<Customer>
              <CustomerName>Bill Gates</CustomerName>
              <PricePerUnit>5.95</PricePerUnit>
              <ClosingDate>2001-12-16</ClosingDate>
    </Customer>
    <Customer>
              <CustomerName>Bill Gates</CustomerName>
              <PricePerUnit>5.95</PricePerUnit>
              <ClosingDate>2001-12-16</ClosingDate>
    </Customer>
    </SampleData>
    					
  2. Save Books2.xml.
  3. Run the Visual Basic .NET project again. Notice that the nodes from the second document (Books2.xml) are appended to the first XML document (Books1.xml).

Merge XML Documents with Similar Structure Where Second Document Contains Additional Elements

  1. Open Books2.xml, and replace the XML with the following XML:
    <?xml version="1.0"?>
    <catalog>
    <book id="bk106">
          <author>Randall, Cynthia</author>
          <title>Lover Birds</title>
          <genre>Romance</genre>
          <price>4.95</price>
          <publish_date>2000-09-02</publish_date>
          <description>When Carla meets Paul at an ornithology 
          conference, tempers fly as feathers get ruffled.</description>
       </book>
       <book id="bk107">
          <author>Thurman, Paula</author>
          <title>Splish Splash</title>
          <genre>Romance</genre>
          <price>4.95</price>
          <publish_date>2000-11-02</publish_date>
          <description>A deep-sea diver finds true love twenty 
          thousand leagues beneath the sea.</description>
       </book>
    </catalog>
    					
  2. Save Books2.xml.
  3. Run the Visual Basic .NET project again. Notice that the nodes from the second document are appended to the first XML document.

Merge XML Documents with Similar Structure Where Second Document Contains Attributes

  1. Open Books2.xml, and replace the XML with the following XML:
    <?xml version="1.0"?>
    <catalog>
    <book id="bk106" genre="Romance">
          <author>Randall, Cynthia</author>
          <title>Lover Birds</title>
          <price>4.95</price>
       </book>
       <book id="bk107" genre="Romance">
          <author>Thurman, Paula</author>
          <title>Splish Splash</title>
          <price>4.95</price>
       </book>
       <book id="bk108" genre="Horror">
          <author>Knorr, Stefan</author>
          <title>Creepy Crawlies</title>
          <price>4.95</price>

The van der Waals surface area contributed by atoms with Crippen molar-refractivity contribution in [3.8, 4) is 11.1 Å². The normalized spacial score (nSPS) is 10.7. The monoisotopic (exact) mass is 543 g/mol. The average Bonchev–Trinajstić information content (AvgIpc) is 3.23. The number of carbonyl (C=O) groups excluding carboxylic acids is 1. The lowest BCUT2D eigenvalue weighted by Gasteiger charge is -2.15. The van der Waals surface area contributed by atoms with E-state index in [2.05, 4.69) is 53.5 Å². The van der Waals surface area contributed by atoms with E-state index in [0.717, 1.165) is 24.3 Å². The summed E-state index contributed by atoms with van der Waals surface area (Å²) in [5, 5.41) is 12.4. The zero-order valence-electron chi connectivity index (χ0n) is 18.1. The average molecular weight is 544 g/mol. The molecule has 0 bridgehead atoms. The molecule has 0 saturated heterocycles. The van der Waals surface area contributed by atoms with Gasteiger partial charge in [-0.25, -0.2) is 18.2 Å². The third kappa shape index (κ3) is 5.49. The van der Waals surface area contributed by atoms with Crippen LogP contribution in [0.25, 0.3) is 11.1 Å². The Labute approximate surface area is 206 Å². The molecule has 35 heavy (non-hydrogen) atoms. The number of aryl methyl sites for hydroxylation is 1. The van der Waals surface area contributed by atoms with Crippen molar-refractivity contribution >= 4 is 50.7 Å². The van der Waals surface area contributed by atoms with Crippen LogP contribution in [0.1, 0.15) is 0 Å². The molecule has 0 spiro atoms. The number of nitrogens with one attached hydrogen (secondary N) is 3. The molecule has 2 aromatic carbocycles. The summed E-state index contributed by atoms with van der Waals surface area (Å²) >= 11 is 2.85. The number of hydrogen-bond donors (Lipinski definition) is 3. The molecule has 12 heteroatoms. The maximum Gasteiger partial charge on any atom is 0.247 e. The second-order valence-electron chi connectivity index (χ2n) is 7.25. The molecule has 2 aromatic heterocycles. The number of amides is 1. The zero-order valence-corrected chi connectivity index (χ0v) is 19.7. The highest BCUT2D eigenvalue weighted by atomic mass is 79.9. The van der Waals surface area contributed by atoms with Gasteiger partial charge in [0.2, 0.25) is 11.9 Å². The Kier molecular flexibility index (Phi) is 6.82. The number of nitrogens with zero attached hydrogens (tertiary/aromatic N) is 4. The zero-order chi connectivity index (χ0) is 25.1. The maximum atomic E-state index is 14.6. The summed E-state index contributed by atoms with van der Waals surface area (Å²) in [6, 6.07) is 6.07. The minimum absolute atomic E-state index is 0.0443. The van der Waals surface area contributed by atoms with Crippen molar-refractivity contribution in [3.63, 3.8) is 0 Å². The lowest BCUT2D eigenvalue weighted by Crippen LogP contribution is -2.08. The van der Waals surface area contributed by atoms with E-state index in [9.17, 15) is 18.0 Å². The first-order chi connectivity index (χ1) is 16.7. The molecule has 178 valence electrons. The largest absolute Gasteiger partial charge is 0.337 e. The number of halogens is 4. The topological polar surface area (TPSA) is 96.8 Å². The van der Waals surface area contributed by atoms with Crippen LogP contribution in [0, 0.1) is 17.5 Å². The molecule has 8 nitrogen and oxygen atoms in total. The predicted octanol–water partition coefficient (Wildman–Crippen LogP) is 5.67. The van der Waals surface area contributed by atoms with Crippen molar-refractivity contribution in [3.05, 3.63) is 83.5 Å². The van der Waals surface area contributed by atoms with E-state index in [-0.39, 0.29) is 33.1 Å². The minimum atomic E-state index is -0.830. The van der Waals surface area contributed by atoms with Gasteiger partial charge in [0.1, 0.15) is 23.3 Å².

</book>
       </catalog>
    					
  2. Save Books2.xml.
  3. Run the Visual Basic .NET project again. Notice that the nodes from the second document are appended to the first XML document, and the structure is same as the first XML document.

Merge XML Documents with Similar Structure Where First Document Contains Attributes

  1. Modify the Visual Basic code as follows so that Books1.xml is appended to Books2.xml:
            Dim xmlreader1 As New XmlTextReader("C:\Books2.xml")
    
            Dim xmlreader2 As New XmlTextReader("C:\Books1.xml")
    
            Dim ds1 As New DataSet()
            Try
                ds1.ReadXml(xmlreader1)
    
                Dim ds2 As New DataSet()
                ds2.ReadXml(xmlreader2)
    
                ds1.Merge(ds2)
                ds1.WriteXml("C:\Books.xml", XmlWriteMode.IgnoreSchema)
                Console.WriteLine("Completed merging XML documents")
            Catch ex As Exception
                Console.WriteLine(ex.Message)
            End Try
            Console.Read()
    					
  2. Run the Visual Basic .NET project again. Notice that the resultant XML document appends the nodes from Books1.xml to Books2.xml. In addition, notice that all of the Book nodes contain the "genre" attribute.

    Therefore, depending on the structure of the first XML document, the second XML document is modified so that the resultant XML is more meaningful.

REFERENCES

For additional information, click the article number below to view the article in the Microsoft Knowledge Base:
286817  (http://support.microsoft.com/kb/286817/EN-US/ ) HOWTO: Merge Data in Two XML Documents by Programming the Document Object Model (DOM)

APPLIES TO
  • Microsoft Visual Basic .NET 2002 Standard Edition
  • Microsoft Visual Basic .NET 2003 Standard Edition
  • Microsoft .NET Framework 1.0
  • Microsoft .NET Framework 1.1
Keywords: